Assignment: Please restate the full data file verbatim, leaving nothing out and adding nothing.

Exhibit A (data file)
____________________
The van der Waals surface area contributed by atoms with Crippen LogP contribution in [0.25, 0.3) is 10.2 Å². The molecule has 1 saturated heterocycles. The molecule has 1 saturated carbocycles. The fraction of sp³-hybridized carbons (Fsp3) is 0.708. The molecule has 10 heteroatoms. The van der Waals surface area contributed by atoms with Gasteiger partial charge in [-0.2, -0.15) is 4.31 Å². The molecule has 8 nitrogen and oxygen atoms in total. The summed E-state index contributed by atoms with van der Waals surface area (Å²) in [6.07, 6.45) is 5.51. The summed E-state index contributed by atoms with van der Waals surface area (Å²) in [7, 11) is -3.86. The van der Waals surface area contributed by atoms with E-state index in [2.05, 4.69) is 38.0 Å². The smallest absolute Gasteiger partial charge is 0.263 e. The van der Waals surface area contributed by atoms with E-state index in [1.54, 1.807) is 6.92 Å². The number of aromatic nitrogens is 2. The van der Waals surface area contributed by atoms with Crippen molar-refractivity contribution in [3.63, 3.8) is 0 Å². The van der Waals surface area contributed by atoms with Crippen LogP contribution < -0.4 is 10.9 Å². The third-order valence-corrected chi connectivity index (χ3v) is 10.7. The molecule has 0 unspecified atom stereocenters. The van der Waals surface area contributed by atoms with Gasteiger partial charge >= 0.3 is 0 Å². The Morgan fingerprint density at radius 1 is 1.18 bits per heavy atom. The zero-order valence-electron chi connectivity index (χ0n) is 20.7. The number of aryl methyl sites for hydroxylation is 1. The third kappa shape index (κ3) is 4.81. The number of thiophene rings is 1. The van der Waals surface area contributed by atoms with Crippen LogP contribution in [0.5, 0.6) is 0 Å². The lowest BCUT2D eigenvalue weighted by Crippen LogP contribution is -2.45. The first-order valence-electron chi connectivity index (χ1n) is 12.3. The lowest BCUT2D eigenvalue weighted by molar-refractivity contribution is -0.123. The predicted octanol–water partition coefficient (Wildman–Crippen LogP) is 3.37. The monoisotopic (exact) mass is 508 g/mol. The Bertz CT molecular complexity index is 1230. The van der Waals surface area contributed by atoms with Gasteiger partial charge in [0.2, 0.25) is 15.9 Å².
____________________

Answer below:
The van der Waals surface area contributed by atoms with Crippen LogP contribution in [0.25, 0.3) is 10.2 Å². The molecule has 1 saturated heterocycles. The molecule has 1 saturated carbocycles. The fraction of sp³-hybridized carbons (Fsp3) is 0.708. The molecule has 10 heteroatoms. The van der Waals surface area contributed by atoms with Gasteiger partial charge in [-0.2, -0.15) is 4.31 Å². The molecule has 8 nitrogen and oxygen atoms in total. The summed E-state index contributed by atoms with van der Waals surface area (Å²) in [6.07, 6.45) is 5.51. The summed E-state index contributed by atoms with van der Waals surface area (Å²) in [7, 11) is -3.86. The van der Waals surface area contributed by atoms with E-state index in [2.05, 4.69) is 38.0 Å². The smallest absolute Gasteiger partial charge is 0.263 e. The van der Waals surface area contributed by atoms with E-state index in [1.54, 1.807) is 6.92 Å². The number of aromatic nitrogens is 2. The van der Waals surface area contributed by atoms with Crippen molar-refractivity contribution in [3.63, 3.8) is 0 Å². The van der Waals surface area contributed by atoms with Crippen LogP contribution < -0.4 is 10.9 Å². The third-order valence-corrected chi connectivity index (χ3v) is 10.7. The molecule has 0 unspecified atom stereocenters. The van der Waals surface area contributed by atoms with Gasteiger partial charge >= 0.3 is 0 Å². The Morgan fingerprint density at radius 1 is 1.18 bits per heavy atom. The zero-order valence-electron chi connectivity index (χ0n) is 20.7. The number of aryl methyl sites for hydroxylation is 1. The third kappa shape index (κ3) is 4.81. The number of thiophene rings is 1. The van der Waals surface area contributed by atoms with Crippen LogP contribution in [0.5, 0.6) is 0 Å². The lowest BCUT2D eigenvalue weighted by Crippen LogP contribution is -2.45. The first-order valence-electron chi connectivity index (χ1n) is 12.3. The lowest BCUT2D eigenvalue weighted by molar-refractivity contribution is -0.123. The predicted octanol–water partition coefficient (Wildman–Crippen LogP) is 3.37. The monoisotopic (exact) mass is 508 g/mol. The Bertz CT molecular complexity index is 1230. The van der Waals surface area contributed by atoms with Gasteiger partial charge in [0.2, 0.25) is 15.9 Å².